Eurovision 2023: London will bid to host iconic song contest at O2 or Wembley Arena, Sadiq Khan confirms

“Wouldn’t it be fantastic to have Eurovision in London? We had the premier of Abba Voyage in London.”

London is set to bid to host Eurovision in 2023 in one of the capital’s major arenas, mayor Sadiq Khan has confirmed.

The mayor has told Londoners it would be “fantastic” to host the iconic song contest in the city, and called for “cross-party support” on the campaign.

This year’s contest, held in Turin, in northern Italy, in May 2022, was won by the Ukrainian entry the Kalush Orchestra with their song Stefania.

The Kalush Orchestra of Ukraine as they are named the winners of the 66th Eurovision Song Contest. Photo: Getty

Ukraine, who are currently at war with Russia following a full-scale invasion in February, they scored 631 points - with 192 from the jury and 439 from the public.

While the UK, who entered singer Sam Ryder with his song Spaceman, came in second place with 283 points from the jury and a 183 public score, making a total of 466 points.

Russia was banned from entering Eurovision amid sanctions surrounding the war.

The European Broadcasting Union (EBU), which manages the contest, has confirmed it cannot be held in Ukraine due to concerns for the welfare of participants and workers and the “severe risk of air raids or attacks” which could cause “significant casualties”.

And during mayor’s question time at City Hall yesterday (Thursday, June 23), Mr Khan was asked by Green Party assembly member Zack Polanski whether he would consider hosting.

Sadiq Khan has denied promising “zero days” of Tube strikes. Photo: Getty

Mr Polanski said: "Something that’s hugely important to us in the LGBT+ community is Eurovision.

“Is that something you’d consider putting a bid in for if our Ukrainian friends support it, in solidarity?"

The mayor responded: "Ideally we’d want Eurovision of some kind to take place in Ukraine.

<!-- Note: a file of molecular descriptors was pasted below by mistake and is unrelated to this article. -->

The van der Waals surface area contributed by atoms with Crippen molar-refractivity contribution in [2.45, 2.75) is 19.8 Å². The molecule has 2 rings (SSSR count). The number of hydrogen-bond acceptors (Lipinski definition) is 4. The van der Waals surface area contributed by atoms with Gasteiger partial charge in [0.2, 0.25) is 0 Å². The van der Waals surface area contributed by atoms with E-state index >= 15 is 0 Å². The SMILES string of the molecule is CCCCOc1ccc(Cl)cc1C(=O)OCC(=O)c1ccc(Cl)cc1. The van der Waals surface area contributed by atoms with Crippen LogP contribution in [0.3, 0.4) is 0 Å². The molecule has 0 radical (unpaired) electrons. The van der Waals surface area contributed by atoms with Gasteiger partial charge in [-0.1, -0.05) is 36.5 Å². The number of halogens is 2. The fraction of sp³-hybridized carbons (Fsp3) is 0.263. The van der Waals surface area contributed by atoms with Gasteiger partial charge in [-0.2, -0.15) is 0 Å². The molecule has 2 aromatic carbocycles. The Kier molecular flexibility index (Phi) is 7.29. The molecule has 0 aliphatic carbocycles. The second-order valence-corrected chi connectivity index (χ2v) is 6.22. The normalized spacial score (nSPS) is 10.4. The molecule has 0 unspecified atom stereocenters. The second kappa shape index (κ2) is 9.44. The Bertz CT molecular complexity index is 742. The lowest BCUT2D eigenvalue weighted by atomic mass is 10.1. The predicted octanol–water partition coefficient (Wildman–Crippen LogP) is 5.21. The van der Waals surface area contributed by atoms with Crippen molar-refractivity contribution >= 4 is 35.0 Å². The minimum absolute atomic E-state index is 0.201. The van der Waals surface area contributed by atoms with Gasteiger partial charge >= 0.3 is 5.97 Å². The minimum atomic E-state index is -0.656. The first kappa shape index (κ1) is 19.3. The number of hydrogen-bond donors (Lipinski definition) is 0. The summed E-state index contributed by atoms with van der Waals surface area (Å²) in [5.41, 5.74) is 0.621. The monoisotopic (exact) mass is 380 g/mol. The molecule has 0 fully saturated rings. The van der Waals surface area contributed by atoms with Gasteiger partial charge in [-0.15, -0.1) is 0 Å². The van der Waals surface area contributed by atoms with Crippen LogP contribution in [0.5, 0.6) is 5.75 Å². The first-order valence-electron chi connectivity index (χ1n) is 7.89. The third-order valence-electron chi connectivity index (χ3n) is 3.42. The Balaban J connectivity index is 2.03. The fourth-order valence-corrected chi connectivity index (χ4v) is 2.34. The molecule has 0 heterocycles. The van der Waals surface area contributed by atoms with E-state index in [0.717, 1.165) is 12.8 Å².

“There’s a date by which the organising committee needs to know it’s going to take place.

“My understanding is that with the best will in the world, Ukraine can’t provide that certainty.

“If it doesn’t, you bet I want it to be London.”

He added: “We’ve let those in charge know and we hope to make progress on that.

“Wouldn’t it be fantastic to have Eurovision in London?

“We had the premier of Abba Voyage in London. It would be great to have cross party support."

From left, two Green Party activists, candidates Alastair Binnie-Lubbock, Bettina Maidment and Charlie Norman, with London Assembly member Zack Polanski. Photo: LondonWorld

Venues in London which could be considered to host the contest, which requires a capacity of more than 10,000 people, might include the O2 Arena in Greenwich, and SSE Wembley Arena - which can fit 20,000 and 12,500 respectively.

Mr Khan did not elaborate on where the show could be held.

In a statement yesterday, an EBU spokesperson said: "The EBU fully understands the disappointment that greeted the announcement that the 2023 Eurovision Song Contest (ESC) cannot be staged in Ukraine, this year’s winning country.

“At least 10,000 people are usually accredited to work on, or at, the Eurovision Song Contest including crew, staff and journalists. A further 30,000 fans are expected to travel to the event from across the world. Their welfare is our prime concern.

“The rules, that all participating broadcasters agree upon, clearly state that the event can be moved in a force majeure situation such as an ongoing war.

“The EBU, with regret, [has] made its decision to move the event to another country and will continue discussions on finding a suitable location for next year’s Eurovision Song Contest.”

A BBC statement read: "We have seen the announcement from the EBU.

“Clearly these aren’t a set of circumstances that anyone would want.

“Following their decision, we will of course discuss the BBC hosting the Eurovision Song Contest."